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Absolute Liquid Ratio:

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Definition and Explanation:

Absolute liquid ratio extends the logic further and eliminates accounts receivable (sundry debtors and bills receivables) also. Though receivables are more liquid as comparable to inventory but still there may be doubts considering their time and amount of realization. Therefore, absolute liquidity ratio relates cash, bank and marketable securities to the current liabilities. Since absolute liquidity ratio lays down very strict and exacting standard of liquidity, therefore, acceptable norm of this ratio is 50 percent. It means absolute liquid assets worth one half of the value of current liabilities are sufficient for satisfactory liquid position of a business. However, this ratio is not as popular as the previous two ratios discussed.

Formula:

Absolute liquid ratio is calculated by using the following formula:

Absolute liquid ratio = Absolute liquid assets / Current liabilities

Where absolute liquid assets = Cash + Bank + marketable securities.

Example:

From the following balance sheet calculate absolute liquid ratio:

Liabilities

$

Assets

$
Share capital          5,00,000 Goodwill 50,000
Reserves 1,90,000 Plant & machinery 4,00,000
Bank overdraft 1,00,000 Trade investments 2,00,000
Sundry creditors 1,40,000 Marketable securities 1,50,000
Bills payable 50,000 Bills receivable 40,000
Outstanding expenses 10,000 Cash 45,000
    Bank 30,000
    Inventories 75,000
 
 
  9,90,000   9,90,000

Solution:

Absolute liquid assets Absolute liquid ratio = Absolute liquid assets/Current liabilities

Absolute liquid assets are marketable securities, cash and bank. Thus  $1,50,000 +  $45,000 +  $30,000 =  $2,25,000

Current liabilities are bank overdraft, sundry creditors, bills payable and creditors for outstanding expenses. = 1,00,000 + 1,40,000 + 50,000 + 10,000 =  $3,00,000.

Absolute liquid ratio = 2,25,000 / 3,00,000 = 0.75

The absolute liquid ratio in this case is 0.75 which is better as compared to rule of thumb standard which is 0.50.

More study material from this to
 

More study material from this topic:

Meanings, Nature and Usefulness of Ratios Analysis
Interpretation of Ratios
Important Factors for Understanding Ratios Analysis
Significance and Usefulness Ratios Analysis
Classification of Ratios
Analysis of Short Term Financial Position or Test of Liquidity
Current Ratio
Quick/Acid Test/Liquid Ratio
Absolute Liquid Ratio
Inventory/Stock Turnover Ratio
Debtors / Receivable Turnover Ratio
Creditors / Payables Turnover Ratio
Working Capital Turnover Ratio
Profitability Ratios
Gross Profit Ratio (GP Ratio)
Operating Profit Ratio
Net profit ratio (NP ratio)
Earnings Per Share Ratio
Operating ratio
Expense ratio
Solvency ratios - Test of Long Term Solvency
Debt-equity Ratio
Debt Service Ratio or Interest Coverage Ratio
Fixed Assets Ratio
Debts to Total Funds or Solvency Ratio
Reserves to Capital Ratio
Capital Gearing Ratio
Proprietary Ratio
Accounting Ratios Formulas
Limitations of Ratios Analysis

 

 
 

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Financial Accounting Topics


  Introduction to Accounting
 ----------------------------------------------------------------------------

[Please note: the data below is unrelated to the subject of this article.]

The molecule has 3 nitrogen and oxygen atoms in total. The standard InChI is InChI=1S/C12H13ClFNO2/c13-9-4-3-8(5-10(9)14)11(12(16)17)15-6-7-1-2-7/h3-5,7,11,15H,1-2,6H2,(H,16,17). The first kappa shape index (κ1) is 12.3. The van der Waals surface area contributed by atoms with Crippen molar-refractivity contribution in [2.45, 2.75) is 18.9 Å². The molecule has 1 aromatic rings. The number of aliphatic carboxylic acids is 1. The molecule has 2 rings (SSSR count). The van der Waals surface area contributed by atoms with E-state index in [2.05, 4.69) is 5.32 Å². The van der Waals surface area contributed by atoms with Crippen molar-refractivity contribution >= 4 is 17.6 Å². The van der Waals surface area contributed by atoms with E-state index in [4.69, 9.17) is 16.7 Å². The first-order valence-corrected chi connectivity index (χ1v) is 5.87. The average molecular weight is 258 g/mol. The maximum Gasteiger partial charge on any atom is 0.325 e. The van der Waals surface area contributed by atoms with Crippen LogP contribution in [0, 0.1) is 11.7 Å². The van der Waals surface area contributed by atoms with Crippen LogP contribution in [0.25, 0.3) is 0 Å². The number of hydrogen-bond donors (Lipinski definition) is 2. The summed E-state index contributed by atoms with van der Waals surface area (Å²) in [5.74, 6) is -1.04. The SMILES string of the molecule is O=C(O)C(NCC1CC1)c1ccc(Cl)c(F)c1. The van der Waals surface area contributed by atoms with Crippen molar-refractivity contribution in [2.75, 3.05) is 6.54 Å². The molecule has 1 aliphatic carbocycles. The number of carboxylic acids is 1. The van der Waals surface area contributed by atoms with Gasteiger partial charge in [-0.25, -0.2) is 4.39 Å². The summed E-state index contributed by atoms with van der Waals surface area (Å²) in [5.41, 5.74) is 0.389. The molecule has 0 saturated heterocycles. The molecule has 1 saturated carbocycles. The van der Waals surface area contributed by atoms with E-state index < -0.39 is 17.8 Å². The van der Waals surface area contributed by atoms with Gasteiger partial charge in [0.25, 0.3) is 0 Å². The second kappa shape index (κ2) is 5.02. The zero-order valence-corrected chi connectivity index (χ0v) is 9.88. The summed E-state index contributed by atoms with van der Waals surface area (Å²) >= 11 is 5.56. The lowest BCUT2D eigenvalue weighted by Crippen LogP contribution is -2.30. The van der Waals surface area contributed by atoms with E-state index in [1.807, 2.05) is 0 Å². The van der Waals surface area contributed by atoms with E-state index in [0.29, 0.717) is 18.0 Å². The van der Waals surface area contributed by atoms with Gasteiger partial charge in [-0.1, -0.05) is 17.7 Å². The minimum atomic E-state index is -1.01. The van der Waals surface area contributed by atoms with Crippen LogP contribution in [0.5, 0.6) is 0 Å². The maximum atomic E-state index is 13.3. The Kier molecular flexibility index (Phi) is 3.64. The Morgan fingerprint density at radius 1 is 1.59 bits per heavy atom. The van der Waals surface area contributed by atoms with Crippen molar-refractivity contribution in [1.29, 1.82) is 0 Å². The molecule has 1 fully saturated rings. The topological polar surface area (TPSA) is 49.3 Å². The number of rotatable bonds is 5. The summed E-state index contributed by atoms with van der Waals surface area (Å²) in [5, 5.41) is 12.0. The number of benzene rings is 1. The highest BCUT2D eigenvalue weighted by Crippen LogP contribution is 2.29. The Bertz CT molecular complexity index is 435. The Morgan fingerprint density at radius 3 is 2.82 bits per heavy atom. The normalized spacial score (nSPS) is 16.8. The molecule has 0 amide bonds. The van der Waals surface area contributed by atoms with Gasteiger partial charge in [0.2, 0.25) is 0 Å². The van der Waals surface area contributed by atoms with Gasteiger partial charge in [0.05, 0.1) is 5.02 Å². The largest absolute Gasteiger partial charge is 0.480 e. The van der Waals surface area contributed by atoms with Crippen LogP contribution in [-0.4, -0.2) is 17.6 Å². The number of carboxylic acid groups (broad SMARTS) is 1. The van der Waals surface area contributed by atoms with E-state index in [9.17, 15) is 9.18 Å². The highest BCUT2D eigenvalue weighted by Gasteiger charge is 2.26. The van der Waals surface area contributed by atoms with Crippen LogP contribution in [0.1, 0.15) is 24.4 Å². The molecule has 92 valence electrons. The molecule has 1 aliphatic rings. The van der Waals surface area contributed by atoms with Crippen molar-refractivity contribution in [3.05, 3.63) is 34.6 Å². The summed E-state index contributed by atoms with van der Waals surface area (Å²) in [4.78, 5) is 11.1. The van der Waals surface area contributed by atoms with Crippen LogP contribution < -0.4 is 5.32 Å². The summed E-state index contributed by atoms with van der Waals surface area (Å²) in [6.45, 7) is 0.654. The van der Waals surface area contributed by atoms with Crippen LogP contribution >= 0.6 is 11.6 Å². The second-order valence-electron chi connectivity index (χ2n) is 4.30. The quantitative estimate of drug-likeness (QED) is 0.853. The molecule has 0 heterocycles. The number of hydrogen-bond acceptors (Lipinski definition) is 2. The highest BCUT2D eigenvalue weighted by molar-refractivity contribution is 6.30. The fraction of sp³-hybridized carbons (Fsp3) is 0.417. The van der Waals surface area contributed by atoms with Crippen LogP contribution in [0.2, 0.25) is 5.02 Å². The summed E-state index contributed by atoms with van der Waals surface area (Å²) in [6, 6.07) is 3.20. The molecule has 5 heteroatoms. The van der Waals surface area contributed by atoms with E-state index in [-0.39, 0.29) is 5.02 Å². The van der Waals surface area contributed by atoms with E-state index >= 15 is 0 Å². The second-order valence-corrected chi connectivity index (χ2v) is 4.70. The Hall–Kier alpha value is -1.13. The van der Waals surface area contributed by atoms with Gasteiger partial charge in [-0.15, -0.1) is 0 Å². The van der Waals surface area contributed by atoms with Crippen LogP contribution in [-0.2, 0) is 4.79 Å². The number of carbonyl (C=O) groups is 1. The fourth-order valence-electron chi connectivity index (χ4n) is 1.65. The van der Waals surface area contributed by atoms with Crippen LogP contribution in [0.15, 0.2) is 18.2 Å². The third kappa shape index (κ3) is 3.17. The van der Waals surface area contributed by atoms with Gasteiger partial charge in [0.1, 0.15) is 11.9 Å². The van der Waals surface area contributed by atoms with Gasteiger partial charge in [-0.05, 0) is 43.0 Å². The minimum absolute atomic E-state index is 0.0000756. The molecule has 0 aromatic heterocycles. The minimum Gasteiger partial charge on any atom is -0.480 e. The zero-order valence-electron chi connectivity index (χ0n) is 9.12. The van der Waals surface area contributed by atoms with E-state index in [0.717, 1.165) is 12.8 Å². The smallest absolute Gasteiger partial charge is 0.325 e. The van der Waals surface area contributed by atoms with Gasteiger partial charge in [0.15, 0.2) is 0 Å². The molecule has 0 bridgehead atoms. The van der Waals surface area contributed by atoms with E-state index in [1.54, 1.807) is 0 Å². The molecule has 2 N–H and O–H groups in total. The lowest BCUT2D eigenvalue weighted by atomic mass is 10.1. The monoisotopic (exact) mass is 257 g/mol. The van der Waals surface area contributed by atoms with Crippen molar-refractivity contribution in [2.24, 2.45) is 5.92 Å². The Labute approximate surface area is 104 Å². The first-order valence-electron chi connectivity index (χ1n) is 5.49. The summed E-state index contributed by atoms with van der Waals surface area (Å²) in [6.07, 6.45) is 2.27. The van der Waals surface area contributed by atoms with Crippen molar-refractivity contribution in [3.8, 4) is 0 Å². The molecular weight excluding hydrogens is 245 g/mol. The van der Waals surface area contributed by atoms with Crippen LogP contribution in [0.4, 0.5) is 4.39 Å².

Transactions and Accounting Equation
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  Analysis of Business Transactions
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  Journal, Ledger and Trial Balance
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  Accounting for Bills of Exchange
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  Special Journals
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  Cash Book
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Bank Reconciliation Statement
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  Final Accounts
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  Work Sheet
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  Capital and Revenue Items
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  Valuation of Inventories
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  Accounts of Non-profit Making Organizations
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  Statement of Cash Flows
----------------------------------------------------------------------------
  Accounting Ratios Analysis
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  Depreciation, Provisions and Reserves
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  Accounting Dictionary
----------------------------------------------------------------------------
  Financial Calculators
 
 
 
Managerial Accounting Topics

  Financial Statements
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  Cost Volume Profit Relationship
----------------------------------------------------------------------------
  Variable Costing System
----------------------------------------------------------------------------
  Materials and Inventory Cost Control
----------------------------------------------------------------------------
  Activity Based Costing System
----------------------------------------------------------------------------
  Standard Costing and Variance Analysis
----------------------------------------------------------------------------
  Balanced Scorecard
----------------------------------------------------------------------------
  Capital Investment Analysis/Capital Budgeting
 
 

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